Aan emotionally meaty family drama that can easily connect at a human level with upscale offshore auds.
Still pumping out quality fare at the rate of almost a pic a year, prolific Czech helmer Jan Hrebejk (“Divided We Fall”) reunites with regular scripter Petr Jarchovsky for one of the duo’s most resonant and serious undertakings in “Kawasaki’s Rose.” Despite tackling the weighty subject of Czechs coming to terms with their collaborationist past under communism, Hrebejk and Jarchovsky never let politics take precedence over characterization, producing an emotionally meaty family drama — flecked with ironic moments — that can easily connect at a human level with upscale offshore auds.
Film has been riding high on the local charts since release last Christmas, and is receiving its international preem at the Berlin fest as the opener of the Panorama Special section. Curiously, Hrebejk’s pics never seem to have found top favor with selectors at Europe’s three major fests, but “Rose” would easily have given some bloom to this year’s Berlinale in a competition slot.
While many other Central European countries have dealt with their collaborationist past in movies, Hrebejk and Jarchovsky claim theirs is the first to do so in the Czech Republic. Typically, but without devaluing the content, it’s dealt with in a very Czech way — sans real bitterness, marbled with a lightness of touch, and capped by a final scene that’s wound-healing in its tartly genial humor.
Pavel Josek (Martin Huba), a respected university prof and former clinical psychiatrist famous for standing up to the communist regime in the past, is the subject of a TV docu, though he quietly insists that he doesn’t want to be put on a pedestal. He has a loving, supportive wife, Jana (Daniela Kolarova), and a grown daughter, Lucie (Lenka Vlasakova), who’s just had a successful operation for a rare tumor.
But not all is roses in the Josek garden. Lucie’s husband, Ludek (Milan Mikulcik), who’s the son of a communist and from the wrong side of the tracks, has always despised Pavel and what he sees as his self-satisfied, intellectual arrogance. In a rather too convenient script device, Ludek happens to be the sound engineer on the docu, quietly seething as the crew shoots Pavel working, reminiscing on his veranda, and so forth. Pavel and Jana just think he’s a tad boring.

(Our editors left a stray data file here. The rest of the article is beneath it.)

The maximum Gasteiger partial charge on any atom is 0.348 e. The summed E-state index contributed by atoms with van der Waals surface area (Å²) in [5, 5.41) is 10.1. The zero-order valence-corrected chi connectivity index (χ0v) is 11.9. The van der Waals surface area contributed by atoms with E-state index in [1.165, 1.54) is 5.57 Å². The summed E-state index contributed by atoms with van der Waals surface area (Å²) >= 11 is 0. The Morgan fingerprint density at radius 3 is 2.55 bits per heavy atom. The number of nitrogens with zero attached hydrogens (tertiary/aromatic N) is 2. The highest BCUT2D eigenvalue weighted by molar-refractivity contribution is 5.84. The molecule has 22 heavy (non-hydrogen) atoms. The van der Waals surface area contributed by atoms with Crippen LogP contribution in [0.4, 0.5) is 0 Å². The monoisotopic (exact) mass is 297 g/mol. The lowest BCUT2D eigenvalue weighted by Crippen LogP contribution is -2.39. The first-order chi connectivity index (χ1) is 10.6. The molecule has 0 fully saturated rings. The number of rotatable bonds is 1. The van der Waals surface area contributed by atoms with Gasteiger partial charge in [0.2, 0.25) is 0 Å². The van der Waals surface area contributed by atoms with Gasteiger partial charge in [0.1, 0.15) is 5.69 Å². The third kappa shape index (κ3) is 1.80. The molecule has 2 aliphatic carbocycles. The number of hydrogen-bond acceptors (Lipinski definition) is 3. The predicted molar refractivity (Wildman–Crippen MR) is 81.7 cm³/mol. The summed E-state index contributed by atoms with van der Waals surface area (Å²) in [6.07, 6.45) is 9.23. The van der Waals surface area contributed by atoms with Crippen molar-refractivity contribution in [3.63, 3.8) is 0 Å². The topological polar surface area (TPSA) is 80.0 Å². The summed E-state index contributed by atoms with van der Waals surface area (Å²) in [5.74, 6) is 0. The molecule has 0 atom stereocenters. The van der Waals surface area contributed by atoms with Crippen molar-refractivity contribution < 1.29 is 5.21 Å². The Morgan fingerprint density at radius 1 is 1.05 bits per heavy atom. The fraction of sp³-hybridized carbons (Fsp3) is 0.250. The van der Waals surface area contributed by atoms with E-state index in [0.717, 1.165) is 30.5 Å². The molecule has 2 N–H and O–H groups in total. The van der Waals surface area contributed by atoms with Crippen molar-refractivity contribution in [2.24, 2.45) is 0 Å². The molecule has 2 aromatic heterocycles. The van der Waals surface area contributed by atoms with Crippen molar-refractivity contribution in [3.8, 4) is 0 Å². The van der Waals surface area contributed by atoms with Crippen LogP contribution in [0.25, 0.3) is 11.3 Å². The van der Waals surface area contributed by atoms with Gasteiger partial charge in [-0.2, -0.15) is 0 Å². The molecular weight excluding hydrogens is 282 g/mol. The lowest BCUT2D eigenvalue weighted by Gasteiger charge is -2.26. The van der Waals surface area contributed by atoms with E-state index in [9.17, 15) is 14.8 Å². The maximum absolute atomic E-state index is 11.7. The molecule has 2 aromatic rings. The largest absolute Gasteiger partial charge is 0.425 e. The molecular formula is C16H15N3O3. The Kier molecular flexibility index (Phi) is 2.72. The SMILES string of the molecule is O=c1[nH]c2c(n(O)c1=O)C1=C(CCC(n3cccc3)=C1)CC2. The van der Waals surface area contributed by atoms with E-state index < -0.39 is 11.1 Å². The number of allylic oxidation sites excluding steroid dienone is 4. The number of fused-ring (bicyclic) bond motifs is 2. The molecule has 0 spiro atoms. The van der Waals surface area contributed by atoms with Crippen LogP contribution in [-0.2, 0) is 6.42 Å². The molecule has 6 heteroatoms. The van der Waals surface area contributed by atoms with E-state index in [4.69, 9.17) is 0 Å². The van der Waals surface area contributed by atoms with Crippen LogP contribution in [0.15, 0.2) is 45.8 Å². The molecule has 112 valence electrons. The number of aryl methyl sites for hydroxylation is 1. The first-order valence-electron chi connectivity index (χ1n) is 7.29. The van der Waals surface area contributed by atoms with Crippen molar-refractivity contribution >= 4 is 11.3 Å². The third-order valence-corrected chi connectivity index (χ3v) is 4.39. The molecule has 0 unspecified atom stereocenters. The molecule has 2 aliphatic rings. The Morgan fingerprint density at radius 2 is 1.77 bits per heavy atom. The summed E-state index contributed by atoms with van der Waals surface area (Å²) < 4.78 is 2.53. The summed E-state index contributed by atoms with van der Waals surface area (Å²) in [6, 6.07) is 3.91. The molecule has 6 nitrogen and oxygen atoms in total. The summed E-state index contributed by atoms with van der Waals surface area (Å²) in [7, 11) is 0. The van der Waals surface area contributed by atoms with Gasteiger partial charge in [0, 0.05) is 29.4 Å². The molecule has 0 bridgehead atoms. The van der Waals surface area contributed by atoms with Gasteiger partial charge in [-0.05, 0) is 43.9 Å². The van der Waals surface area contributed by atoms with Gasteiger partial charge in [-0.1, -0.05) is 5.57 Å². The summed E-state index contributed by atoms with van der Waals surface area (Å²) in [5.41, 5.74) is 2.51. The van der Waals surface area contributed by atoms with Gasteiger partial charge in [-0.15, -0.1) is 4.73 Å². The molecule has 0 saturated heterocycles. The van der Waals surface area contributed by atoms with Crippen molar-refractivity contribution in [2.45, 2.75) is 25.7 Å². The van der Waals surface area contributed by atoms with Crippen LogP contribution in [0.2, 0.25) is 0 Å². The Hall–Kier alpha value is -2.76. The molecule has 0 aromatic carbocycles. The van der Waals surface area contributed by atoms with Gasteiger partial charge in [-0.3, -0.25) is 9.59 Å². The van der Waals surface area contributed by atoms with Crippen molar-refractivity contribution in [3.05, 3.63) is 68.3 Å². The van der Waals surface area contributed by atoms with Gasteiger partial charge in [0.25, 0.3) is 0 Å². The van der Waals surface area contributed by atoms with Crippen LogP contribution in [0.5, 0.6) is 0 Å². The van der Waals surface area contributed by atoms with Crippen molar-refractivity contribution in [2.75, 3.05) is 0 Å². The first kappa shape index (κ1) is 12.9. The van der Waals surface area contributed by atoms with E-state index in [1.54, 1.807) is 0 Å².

Cracks in the family facade start to show when Ludek confesses to Lucie — on the day she returns from the hospital — that he never fully split up with his former g.f., Radka (Petra Hrebickova). In a wonderful sequence that’s utterly Czech in its understated humor, Radka and Ludek try to discuss things rationally with Lucie, with Radka offering to lend the cuckolded wife a book on Buddhist therapy.
When the TV crew comes across an undoctored file on Pavel’s past, which also includes details of another former dissident — artist Borek (Antonin Kratochvil, in a wonderfully breezy perf), now living in Sweden — Pavel’s reputation threatens to unravel.
The TV crew’s trail leads not only to Sweden, to interview Borek, but also to a former secret police interrogator, Kafka (Ladislav Chudik, excellent), now an old man who coolly details his methods to the documakers, as well as revealing shocking new evidence.
Clever cross-cutting during this section succinctly edits together developments in three different locations as the complex backstory is revealed. But even more sides to the equation are still to come, with no simple villains or heroes — an approach that also implicitly criticizes the media’s love of muckraking, especially by a TV crew of idealistic young people for whom the past is simply a black or white affair.
Ensemble performances are topnotch, from Huba and Kolarova as the husband and wife who still retain their dignity even as their past becomes media property, through Vlasakova as their conflicted daughter, to smaller parts like Anna Simonova as Bara, Lucie’s restless teen daughter. One cross-generational scene between Huba and Simonova is a beauty, showing how Jarchovsky’s well-worked script keeps all family members involved in the ensemble at all times.
Martin Sacha’s widescreen lensing, sharply transferred from DV, and Ales Brezina’s supportive score (mixing Philippe Sarde-like corrente rhythms with excerpts from Handel’s opera “Ariodante”) are further plusses.